|Discovered by||J. J. Kavelaars et al.|
|Discovery date||18 November 2000|
|S/2000 S 5|
|Epoch 2000 Feb. 26.00|
|449.22 d |
Kiviuq is a prograde irregular satellite of Saturn. It was discovered by J. J. Kavelaars in 2000, and given the temporary designation S/2000 S 5. It was named after Kiviuq, a hero of Inuit mythology.
Kiviuq is about 16–17 km in diameter, and orbits Saturn at an average distance of 11.1 million kilometers in 450 days. It is a member of the Inuit group of irregular satellites. It is light red, and the Kiviupian (Kiviuqan) infrared spectrum is very similar to the Inuit-group satellites Siarnaq and Paaliaq, supporting the thesis of a possible common origin of the Inuit group in the break-up of a larger body.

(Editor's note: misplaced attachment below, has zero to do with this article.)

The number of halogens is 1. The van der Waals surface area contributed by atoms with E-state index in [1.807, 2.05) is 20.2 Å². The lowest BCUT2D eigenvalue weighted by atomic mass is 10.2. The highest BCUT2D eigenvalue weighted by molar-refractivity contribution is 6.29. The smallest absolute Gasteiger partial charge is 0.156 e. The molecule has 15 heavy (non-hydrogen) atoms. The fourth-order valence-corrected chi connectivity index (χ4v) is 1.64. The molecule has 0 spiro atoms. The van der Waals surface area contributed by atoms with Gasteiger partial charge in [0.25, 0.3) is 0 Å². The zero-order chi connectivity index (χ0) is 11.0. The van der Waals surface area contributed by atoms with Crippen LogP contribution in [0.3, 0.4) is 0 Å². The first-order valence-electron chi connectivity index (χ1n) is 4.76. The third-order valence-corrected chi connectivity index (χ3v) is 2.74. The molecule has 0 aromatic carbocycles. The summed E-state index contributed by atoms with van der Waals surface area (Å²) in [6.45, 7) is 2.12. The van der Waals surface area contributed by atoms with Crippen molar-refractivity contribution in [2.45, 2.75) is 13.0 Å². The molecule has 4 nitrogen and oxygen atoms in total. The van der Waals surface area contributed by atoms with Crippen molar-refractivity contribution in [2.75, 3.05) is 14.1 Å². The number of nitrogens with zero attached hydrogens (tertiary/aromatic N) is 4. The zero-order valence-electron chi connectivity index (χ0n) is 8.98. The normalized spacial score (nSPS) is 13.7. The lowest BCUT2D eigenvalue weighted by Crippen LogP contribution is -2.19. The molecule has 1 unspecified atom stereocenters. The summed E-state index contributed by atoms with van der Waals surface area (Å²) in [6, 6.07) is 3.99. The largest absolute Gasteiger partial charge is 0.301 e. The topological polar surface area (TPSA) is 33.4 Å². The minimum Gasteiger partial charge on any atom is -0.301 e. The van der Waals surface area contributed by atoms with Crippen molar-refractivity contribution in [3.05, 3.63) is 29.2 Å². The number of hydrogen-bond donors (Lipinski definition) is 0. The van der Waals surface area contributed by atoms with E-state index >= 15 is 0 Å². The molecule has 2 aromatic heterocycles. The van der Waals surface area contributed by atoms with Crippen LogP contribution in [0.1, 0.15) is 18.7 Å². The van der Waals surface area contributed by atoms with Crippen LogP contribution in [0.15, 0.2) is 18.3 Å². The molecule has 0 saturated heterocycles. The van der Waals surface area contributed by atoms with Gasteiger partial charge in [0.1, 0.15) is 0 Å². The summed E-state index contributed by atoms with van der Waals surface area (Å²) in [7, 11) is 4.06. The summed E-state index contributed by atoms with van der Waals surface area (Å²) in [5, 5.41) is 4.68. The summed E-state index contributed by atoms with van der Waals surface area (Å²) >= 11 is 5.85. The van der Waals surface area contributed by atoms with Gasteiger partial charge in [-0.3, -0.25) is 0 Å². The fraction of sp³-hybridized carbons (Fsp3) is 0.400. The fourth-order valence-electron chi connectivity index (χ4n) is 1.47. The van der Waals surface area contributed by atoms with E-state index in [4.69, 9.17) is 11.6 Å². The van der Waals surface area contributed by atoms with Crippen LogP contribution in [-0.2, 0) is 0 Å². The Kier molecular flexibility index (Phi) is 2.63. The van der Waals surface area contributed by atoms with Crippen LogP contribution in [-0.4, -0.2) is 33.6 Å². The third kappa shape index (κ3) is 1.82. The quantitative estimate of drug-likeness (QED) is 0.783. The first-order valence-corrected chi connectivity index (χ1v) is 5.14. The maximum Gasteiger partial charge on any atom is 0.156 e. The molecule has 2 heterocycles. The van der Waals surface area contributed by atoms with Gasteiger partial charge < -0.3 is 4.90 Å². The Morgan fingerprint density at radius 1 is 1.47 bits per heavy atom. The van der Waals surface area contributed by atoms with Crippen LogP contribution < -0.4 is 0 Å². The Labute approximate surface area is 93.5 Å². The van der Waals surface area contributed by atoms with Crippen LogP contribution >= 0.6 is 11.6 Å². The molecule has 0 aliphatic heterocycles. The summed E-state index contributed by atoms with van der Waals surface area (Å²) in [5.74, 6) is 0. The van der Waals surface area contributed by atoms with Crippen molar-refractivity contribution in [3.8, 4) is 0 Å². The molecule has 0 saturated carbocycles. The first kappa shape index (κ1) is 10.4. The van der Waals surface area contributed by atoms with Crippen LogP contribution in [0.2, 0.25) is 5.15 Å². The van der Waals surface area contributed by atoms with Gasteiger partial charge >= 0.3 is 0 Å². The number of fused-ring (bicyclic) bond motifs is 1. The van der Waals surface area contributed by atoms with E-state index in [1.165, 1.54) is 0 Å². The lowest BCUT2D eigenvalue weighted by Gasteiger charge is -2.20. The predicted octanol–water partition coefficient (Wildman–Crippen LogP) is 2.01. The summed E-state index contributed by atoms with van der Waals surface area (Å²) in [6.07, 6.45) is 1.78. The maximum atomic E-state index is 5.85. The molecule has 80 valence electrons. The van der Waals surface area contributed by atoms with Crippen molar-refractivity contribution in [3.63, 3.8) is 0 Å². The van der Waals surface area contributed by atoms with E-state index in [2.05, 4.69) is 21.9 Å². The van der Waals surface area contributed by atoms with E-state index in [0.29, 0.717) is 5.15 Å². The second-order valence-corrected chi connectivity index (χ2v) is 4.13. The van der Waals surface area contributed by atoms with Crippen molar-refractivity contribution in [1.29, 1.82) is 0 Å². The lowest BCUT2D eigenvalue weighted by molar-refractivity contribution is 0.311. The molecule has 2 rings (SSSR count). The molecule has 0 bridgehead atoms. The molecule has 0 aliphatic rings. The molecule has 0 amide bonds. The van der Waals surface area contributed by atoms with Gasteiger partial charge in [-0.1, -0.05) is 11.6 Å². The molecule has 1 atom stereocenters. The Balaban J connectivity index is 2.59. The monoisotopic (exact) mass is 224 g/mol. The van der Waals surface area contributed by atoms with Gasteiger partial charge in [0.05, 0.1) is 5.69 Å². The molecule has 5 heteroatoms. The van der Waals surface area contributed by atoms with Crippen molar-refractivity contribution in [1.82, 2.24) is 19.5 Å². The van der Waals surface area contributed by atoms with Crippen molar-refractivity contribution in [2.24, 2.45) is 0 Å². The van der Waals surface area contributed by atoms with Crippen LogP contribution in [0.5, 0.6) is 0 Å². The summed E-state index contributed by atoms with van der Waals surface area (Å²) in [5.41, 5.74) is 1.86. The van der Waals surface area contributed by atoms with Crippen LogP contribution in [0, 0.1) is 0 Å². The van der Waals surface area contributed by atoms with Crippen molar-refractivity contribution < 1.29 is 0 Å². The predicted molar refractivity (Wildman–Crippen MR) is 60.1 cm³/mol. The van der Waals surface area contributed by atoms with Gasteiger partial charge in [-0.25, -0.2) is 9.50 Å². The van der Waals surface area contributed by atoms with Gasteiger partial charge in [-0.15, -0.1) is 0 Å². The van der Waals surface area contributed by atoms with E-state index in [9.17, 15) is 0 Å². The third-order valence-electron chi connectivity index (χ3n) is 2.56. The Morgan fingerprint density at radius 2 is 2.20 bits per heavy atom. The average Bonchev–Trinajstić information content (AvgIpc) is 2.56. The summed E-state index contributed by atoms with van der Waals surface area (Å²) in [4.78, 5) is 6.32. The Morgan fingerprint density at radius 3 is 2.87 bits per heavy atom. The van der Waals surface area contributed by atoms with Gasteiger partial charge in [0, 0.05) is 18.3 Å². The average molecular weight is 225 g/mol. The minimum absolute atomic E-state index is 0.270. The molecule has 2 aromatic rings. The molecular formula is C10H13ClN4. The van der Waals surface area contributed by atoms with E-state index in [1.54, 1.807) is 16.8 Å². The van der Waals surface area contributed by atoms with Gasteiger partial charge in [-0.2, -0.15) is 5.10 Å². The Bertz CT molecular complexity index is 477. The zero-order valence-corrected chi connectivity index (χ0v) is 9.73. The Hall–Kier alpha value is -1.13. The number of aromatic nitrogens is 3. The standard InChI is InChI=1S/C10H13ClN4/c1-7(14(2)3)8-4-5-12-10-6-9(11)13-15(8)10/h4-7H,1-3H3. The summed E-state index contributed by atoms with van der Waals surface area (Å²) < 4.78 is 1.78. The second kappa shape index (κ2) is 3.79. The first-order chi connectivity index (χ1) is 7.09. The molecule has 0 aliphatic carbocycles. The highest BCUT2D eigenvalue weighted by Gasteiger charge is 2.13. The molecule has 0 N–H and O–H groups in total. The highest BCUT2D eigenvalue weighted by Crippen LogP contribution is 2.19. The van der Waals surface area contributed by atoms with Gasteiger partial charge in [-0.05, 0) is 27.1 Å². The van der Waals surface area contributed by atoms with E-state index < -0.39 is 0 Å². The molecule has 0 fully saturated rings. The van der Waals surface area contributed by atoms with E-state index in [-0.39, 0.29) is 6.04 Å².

The light curve amplitude of Kiviuq is large, varying in brightness by over 2 magnitudes. The large amplitude of Kiviuq suggests that it has an elongated shape, and may be a possible contact binary.
On 30 August 2010, the ISS camera of the Cassini–Huygens spacecraft took light-curve data from a distance of 9.3 million km. With these data, the rotation period was measured to 21 hours and 49 minutes.